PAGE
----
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British Government Wants to Bring Back Imperial Measurements

The plan was ridiculed online as a desire for old white guys to return to the 1970s.

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Potatoes are displayed for sale in imperial measurements in Darlington England on September 6, 2018.
Potatoes are displayed for sale in imperial measurements in Darlington England on September 6, 2018.
Photo: Oli Scarff/AFP (Getty Images)

The UK government has released a 23-item list of things it will pursue now that it’s no longer part of the European Union. And one item in particular is raising quite a few eyebrows. Prime Minister Boris Johnson’s government says it wants to let retailers list goods solely in imperial measurements rather than metric.

Britain officially converted to the metric system in 1965, but just like the commonwealth countries of Canada and Australia, there’s still a mix of measurements—both metric and imperial—in everyday usage throughout the UK.


When the UK was part of the European bloc, EU rules meant that British retailers could only list imperial measurements as long as metric measurements were given as well. But Johnson wants to let stores list things in just feet and ounces again, rather than grams and liters.

The proposal sparked ridicule and confusion from some Brits online, with one writer for the Financial Times jokingly saying, “YES. Can’t wait to be able to go a pub and order a pint again.” The joke, of course, being that you can still order a pint at any bar in the UK because the British never really converted to metric completely.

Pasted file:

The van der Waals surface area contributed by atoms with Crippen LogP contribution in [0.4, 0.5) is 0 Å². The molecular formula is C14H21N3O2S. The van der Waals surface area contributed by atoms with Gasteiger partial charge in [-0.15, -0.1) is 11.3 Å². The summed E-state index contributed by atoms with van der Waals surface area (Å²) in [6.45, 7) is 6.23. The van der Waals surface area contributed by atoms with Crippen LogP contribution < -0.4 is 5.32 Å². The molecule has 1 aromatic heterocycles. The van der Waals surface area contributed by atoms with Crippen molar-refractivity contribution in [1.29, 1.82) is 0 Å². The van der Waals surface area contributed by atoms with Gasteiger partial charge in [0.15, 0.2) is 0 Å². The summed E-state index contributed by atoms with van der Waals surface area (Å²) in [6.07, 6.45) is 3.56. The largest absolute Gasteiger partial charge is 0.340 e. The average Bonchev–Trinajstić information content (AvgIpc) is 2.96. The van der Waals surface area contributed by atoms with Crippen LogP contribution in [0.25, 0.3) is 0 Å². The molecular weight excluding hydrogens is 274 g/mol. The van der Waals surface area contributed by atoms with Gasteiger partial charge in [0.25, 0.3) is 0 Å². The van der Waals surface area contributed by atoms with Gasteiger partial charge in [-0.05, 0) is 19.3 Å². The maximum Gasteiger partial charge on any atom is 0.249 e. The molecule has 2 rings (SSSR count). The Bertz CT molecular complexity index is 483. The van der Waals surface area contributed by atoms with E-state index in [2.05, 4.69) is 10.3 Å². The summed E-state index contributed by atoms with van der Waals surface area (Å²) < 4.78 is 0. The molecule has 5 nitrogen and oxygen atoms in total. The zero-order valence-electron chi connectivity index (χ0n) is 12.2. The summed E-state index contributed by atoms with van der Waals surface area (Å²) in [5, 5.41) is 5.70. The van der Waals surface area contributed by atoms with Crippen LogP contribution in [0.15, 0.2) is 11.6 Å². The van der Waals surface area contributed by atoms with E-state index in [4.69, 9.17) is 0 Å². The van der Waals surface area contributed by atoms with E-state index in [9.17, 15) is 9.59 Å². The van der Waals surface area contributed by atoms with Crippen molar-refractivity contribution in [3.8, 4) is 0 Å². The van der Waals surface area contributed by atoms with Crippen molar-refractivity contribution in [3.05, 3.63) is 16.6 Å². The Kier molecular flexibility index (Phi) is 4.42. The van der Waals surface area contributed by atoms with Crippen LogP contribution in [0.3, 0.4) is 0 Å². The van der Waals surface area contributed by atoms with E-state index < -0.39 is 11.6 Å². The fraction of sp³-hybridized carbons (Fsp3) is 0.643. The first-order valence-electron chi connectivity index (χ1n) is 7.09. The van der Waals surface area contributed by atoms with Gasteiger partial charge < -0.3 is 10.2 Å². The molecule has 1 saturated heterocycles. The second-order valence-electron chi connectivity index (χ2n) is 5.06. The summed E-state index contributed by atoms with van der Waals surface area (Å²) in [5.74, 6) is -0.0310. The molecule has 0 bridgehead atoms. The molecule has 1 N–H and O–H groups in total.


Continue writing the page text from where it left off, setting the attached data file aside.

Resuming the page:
“There’s a branch of British nationalism which is basically a bunch of older white guys who wish it was still the 1970s,” a political strategist from Scotland tweeted on Thursday.

Historically, use of the imperial system has created a lot of confusion, and even some disasters when people have mixed it up with the metric system. Like that time NASA’s Mars Orbiter crashed into the red planet in 1999 because the calculations were confused between imperial and metric, destroying the $125 million piece of space gear in the process. Or the time a Canadian airplane ran out of fuel mid-flight in 1983 because they measured the fuel in pounds rather than kilograms.

Even the U.S., the sole large country in the world that still uses the imperial system predominantly, doesn’t have a strictly imperial-based measurement system when you look closely. American kids learn metric measurements in science classes and medications are doled out in metric at pharmacies from Houston to Des Moines.

At the end of the day, many countries around the world use a mix of metric and imperial measurements, but there is something almost desperate about this new push by the UK’s conservative government. Could Boris Johnson be focused on anything more pressing right now? Probably, when you consider the viral photos of empty grocery store shelves, a direct result of Brexit.